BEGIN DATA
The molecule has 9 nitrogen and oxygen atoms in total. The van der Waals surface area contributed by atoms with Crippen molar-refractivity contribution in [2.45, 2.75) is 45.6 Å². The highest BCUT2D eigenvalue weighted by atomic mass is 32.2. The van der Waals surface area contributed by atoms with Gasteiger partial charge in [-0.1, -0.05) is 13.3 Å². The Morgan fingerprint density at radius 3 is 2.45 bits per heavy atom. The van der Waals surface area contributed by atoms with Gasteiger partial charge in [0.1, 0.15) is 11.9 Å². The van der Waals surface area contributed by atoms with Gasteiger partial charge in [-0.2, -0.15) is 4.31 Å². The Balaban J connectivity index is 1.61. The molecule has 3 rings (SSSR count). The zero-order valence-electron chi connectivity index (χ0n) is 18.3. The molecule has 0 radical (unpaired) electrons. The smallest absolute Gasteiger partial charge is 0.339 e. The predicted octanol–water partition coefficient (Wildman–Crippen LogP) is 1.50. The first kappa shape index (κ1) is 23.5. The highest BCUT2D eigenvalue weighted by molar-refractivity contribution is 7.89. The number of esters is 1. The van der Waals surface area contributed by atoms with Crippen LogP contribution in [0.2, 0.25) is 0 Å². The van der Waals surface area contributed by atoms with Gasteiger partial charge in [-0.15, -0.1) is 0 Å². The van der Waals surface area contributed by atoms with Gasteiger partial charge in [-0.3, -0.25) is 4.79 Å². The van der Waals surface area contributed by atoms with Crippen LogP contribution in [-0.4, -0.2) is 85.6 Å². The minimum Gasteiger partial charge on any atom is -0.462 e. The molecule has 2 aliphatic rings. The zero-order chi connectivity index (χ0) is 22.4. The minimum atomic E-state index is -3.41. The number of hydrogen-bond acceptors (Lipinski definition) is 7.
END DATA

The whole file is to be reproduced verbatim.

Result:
The molecule has 9 nitrogen and oxygen atoms in total. The van der Waals surface area contributed by atoms with Crippen molar-refractivity contribution in [2.45, 2.75) is 45.6 Å². The highest BCUT2D eigenvalue weighted by atomic mass is 32.2. The van der Waals surface area contributed by atoms with Gasteiger partial charge in [-0.1, -0.05) is 13.3 Å². The Morgan fingerprint density at radius 3 is 2.45 bits per heavy atom. The van der Waals surface area contributed by atoms with Gasteiger partial charge in [0.1, 0.15) is 11.9 Å². The van der Waals surface area contributed by atoms with Gasteiger partial charge in [-0.2, -0.15) is 4.31 Å². The Balaban J connectivity index is 1.61. The molecule has 3 rings (SSSR count). The zero-order valence-electron chi connectivity index (χ0n) is 18.3. The molecule has 0 radical (unpaired) electrons. The smallest absolute Gasteiger partial charge is 0.339 e. The predicted octanol–water partition coefficient (Wildman–Crippen LogP) is 1.50. The first kappa shape index (κ1) is 23.5. The highest BCUT2D eigenvalue weighted by molar-refractivity contribution is 7.89. The number of esters is 1. The van der Waals surface area contributed by atoms with Crippen LogP contribution in [0.2, 0.25) is 0 Å². The van der Waals surface area contributed by atoms with Gasteiger partial charge in [-0.15, -0.1) is 0 Å². The van der Waals surface area contributed by atoms with Gasteiger partial charge in [-0.3, -0.25) is 4.79 Å². The van der Waals surface area contributed by atoms with Crippen LogP contribution in [-0.4, -0.2) is 85.6 Å². The minimum Gasteiger partial charge on any atom is -0.462 e. The molecule has 2 aliphatic rings. The zero-order chi connectivity index (χ0) is 22.4. The minimum atomic E-state index is -3.41. The number of hydrogen-bond acceptors (Lipinski definition) is 7.